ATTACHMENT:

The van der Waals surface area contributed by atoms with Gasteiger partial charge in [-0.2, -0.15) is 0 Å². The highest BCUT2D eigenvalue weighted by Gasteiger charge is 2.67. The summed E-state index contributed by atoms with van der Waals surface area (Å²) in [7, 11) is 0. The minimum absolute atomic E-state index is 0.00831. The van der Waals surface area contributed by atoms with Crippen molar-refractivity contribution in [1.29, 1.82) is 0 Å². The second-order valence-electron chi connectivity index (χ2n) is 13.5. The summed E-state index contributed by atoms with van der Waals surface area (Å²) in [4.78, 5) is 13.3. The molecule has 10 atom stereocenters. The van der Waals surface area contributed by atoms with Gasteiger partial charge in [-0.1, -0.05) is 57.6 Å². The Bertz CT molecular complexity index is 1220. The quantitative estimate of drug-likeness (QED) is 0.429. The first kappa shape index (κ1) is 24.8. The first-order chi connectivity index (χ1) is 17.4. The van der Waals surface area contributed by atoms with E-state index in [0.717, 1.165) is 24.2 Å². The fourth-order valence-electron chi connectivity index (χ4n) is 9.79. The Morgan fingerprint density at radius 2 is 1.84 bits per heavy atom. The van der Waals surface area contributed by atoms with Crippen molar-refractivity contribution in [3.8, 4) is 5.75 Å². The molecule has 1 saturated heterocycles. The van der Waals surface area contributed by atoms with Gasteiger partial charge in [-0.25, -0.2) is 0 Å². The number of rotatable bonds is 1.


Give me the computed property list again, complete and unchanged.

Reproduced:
The van der Waals surface area contributed by atoms with Gasteiger partial charge in [-0.2, -0.15) is 0 Å². The highest BCUT2D eigenvalue weighted by Gasteiger charge is 2.67. The summed E-state index contributed by atoms with van der Waals surface area (Å²) in [7, 11) is 0. The minimum absolute atomic E-state index is 0.00831. The van der Waals surface area contributed by atoms with Crippen molar-refractivity contribution in [1.29, 1.82) is 0 Å². The second-order valence-electron chi connectivity index (χ2n) is 13.5. The summed E-state index contributed by atoms with van der Waals surface area (Å²) in [4.78, 5) is 13.3. The molecule has 10 atom stereocenters. The van der Waals surface area contributed by atoms with Gasteiger partial charge in [-0.1, -0.05) is 57.6 Å². The Bertz CT molecular complexity index is 1220. The quantitative estimate of drug-likeness (QED) is 0.429. The first kappa shape index (κ1) is 24.8. The first-order chi connectivity index (χ1) is 17.4. The van der Waals surface area contributed by atoms with E-state index in [0.717, 1.165) is 24.2 Å². The fourth-order valence-electron chi connectivity index (χ4n) is 9.79. The Morgan fingerprint density at radius 2 is 1.84 bits per heavy atom. The van der Waals surface area contributed by atoms with Crippen molar-refractivity contribution in [3.8, 4) is 5.75 Å². The molecule has 1 saturated heterocycles. The van der Waals surface area contributed by atoms with Gasteiger partial charge in [-0.25, -0.2) is 0 Å². The number of rotatable bonds is 1.